Only three nations have not switched officially to the metric system: Liberia, Myanmar, and the United States.
Charles Osmond Frederick was a mild-mannered British engineer at the British Railway Technical Centre in Derby in the 1970s.
Or so everyone thought. Earlier this year, patent researchers discovered that in 1973 Frederick had designed a nuclear-powered space vehicle for intergalactic travel, and even got the British Railways Board to patent it. Apparently no one was paying attention.
When the plans resurfaced, a group of nuclear scientists examined them and declared them to be unworkable; Michel van Baal of the European Space Agency said, “I have had a look at the plans, and they don’t look very serious to me at all.”
But if you like, you can try them out yourself — the patent lapsed when the Railways Board neglected to renew it.
Too much optimism is a bad thing. In 1897, Swedish engineer S.A. Andrée planned to reach the North Pole in a leaky and untested balloon, steering only by dragging ropes. He and two companions lifted off from Svalbard in July, drifted north and disappeared for 33 years.
It wasn’t until 1930 that their last camp was discovered — they had crashed after only two days and spent three freezing months trying to walk home.
“Morale remains good,” Andrée had written before his diary became incoherent. “With such comrades as these, one ought to be able to manage under practically any circumstances whatsoever.”
Evidently somebody thought this was a good idea. In the late 19th century, lamplighters used this “giraffe bicycle” to travel between gas streetlamps. If you could keep your balance you’d be sitting more than 7 feet above the ground. Watch the road.
If you think your commute is bad, check out the Kinetic Sculpture Race, held every Memorial Day weekend in Ferndale, Calif. In three days, participants must cover 42 miles of mud, sand, water, gravel and pavement in vehicles powered only by people (“and friendly extraterrestrials”). Arrows, anchors and grappling hooks are strictly disallowed.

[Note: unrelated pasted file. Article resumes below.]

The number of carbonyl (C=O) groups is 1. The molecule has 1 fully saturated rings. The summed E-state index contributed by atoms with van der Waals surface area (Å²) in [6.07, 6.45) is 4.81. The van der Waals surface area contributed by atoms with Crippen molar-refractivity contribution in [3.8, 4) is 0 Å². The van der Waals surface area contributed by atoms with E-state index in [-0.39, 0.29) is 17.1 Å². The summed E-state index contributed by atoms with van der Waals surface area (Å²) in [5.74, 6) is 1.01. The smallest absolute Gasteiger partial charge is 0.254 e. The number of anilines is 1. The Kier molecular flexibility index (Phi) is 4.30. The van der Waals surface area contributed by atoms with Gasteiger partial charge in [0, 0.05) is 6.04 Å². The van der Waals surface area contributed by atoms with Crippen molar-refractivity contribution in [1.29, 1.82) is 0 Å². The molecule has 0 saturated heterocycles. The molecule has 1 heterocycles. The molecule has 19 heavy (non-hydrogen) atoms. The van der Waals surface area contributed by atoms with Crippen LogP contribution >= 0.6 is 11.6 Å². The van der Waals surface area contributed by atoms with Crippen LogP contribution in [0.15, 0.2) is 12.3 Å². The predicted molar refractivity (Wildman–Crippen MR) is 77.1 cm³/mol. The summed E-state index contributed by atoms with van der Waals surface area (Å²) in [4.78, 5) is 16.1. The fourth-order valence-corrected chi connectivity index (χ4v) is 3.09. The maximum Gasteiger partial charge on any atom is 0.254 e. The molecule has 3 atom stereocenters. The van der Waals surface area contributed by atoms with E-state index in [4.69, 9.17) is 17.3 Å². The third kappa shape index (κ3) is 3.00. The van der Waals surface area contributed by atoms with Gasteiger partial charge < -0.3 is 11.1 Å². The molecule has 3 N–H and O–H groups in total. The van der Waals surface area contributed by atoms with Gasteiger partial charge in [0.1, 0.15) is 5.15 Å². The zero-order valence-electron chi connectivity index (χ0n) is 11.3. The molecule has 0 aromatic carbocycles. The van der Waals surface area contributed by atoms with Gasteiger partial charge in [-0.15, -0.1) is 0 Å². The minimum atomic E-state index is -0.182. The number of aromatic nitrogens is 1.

The race’s slogan is “adults having fun so children want to get older.”
The Internet is a great way to publicize your business, but be careful in choosing a Web address:
- Who Represents, a database of artists and agents, found itself with the URL whorepresents.com.
- Therapist Finder, a network for therapists, is at therapistfinder.com.
- Experts Exchange, a programmers’ site, is at expertsexchange.com.
- Pen Island, a seller of custom pens, is at penisland.net.
Amazingly, all four of these are still using these addresses. Maybe the novelty value brings in some customers.
Sonic booms can get on your nerves.
NASA and the FAA learned this the hard way in 1964, when their testing over Oklahoma City caused eight booms per day for six months. It led to 15,000 complaints and a class action lawsuit — which they lost.
The idea seems to have caught Israel’s attention — last October it started using F-16 jet planes to create sonic booms over the Gaza Strip, to bug the Palestinians. Extra points for creativity, I guess.
On Aug. 10, 2003, Russian cosmonaut Yuri Malenchenko became the first person to be married in space.
He was in the international space station, 240 miles over New Zealand, when he married Ekaterina Dmitrieva, who was in Texas.
“With the prospect of coal becoming as rare as the dodo itself, the world, we are told by scientists, may still regard with complacency the failure of our ordinary carbon supply. The natural gases and oils of the world will provide the human race with combustible material for untold ages — such at least is the opinion of those who are best informed on the subject.”
— Glasgow Herald, quoted in Scientific American Supplement No. 717, Sept. 28, 1889
In 1959, the U.S. Postal Service tried delivering mail with a cruise missile — they replaced its warhead with two mail containers and fired it from Virginia to Florida.
When it hit the target, the postmaster general announced a new era. “Before man reaches the moon,” he said, “mail will be delivered within hours from New York to California, to Britain, to India or Australia by guided missiles. We stand on the threshold of rocket mail.”
But the program went no further. “The post office has a great charm at one point of our lives,” wrote Jane Austen. “When you have lived to my age, you will begin to think letters are never worth going through the rain for.”